This front yard tree on the corner of NW 22nd Ave and Flanders caught my eye a few weeks ago.
The “flowers” of this rare dove tree, Davidia involucrata, are actually bracts like those of dogwoods. Those of the dove tree are distinctive in being asymmetrical. It’s also known as handkerchief tree or ghost tree. Although related to dogwoods this species originally from China is within the tupelo family, Nyssaceae.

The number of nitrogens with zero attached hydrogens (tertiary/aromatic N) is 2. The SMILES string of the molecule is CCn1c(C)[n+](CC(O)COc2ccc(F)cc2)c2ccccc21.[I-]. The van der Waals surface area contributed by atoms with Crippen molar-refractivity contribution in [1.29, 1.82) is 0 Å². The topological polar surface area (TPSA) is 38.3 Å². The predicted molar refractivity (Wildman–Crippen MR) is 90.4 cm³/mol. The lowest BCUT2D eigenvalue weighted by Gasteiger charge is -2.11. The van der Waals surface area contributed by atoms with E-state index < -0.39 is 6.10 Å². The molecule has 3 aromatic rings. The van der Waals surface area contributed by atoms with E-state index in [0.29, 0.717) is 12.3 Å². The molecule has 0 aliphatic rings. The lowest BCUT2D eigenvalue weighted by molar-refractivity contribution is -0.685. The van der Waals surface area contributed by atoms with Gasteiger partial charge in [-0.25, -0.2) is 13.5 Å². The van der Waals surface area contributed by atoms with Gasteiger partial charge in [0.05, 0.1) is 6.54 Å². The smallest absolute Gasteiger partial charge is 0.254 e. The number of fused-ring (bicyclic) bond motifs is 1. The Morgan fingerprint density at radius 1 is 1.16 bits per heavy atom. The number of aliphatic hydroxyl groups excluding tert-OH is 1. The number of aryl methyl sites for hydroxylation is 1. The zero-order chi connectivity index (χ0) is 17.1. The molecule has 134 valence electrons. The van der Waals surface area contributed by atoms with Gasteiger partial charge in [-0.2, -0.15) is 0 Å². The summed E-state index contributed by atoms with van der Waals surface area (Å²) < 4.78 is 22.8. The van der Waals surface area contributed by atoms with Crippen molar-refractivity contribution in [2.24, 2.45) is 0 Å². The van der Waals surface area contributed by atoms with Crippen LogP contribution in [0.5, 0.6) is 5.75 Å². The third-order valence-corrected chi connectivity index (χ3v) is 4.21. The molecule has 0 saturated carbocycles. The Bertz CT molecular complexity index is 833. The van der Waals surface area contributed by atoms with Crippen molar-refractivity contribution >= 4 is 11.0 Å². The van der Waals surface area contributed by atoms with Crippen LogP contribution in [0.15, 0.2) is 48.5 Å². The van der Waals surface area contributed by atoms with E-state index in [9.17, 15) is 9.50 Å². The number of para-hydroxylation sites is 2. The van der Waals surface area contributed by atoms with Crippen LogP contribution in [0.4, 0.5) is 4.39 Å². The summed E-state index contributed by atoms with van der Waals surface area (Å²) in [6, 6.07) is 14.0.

If you want one of these, you should know that young trees do not produce flowers. This is for those who can handle delayed gratification only — approximately 10 years! The cultivar ‘Sonoma’ is supposed to produce flowers at only 2 to 3 years of age.
Here’s some additional information I found on this tree from the Oregon State University plant identification website:
- Eventual height of 20 to 40 feet
- Deciduous tree with alternate leaves and yellow fall color
- Hardy to USDA zone 6
- Sun to part shade, rich well-drained soil.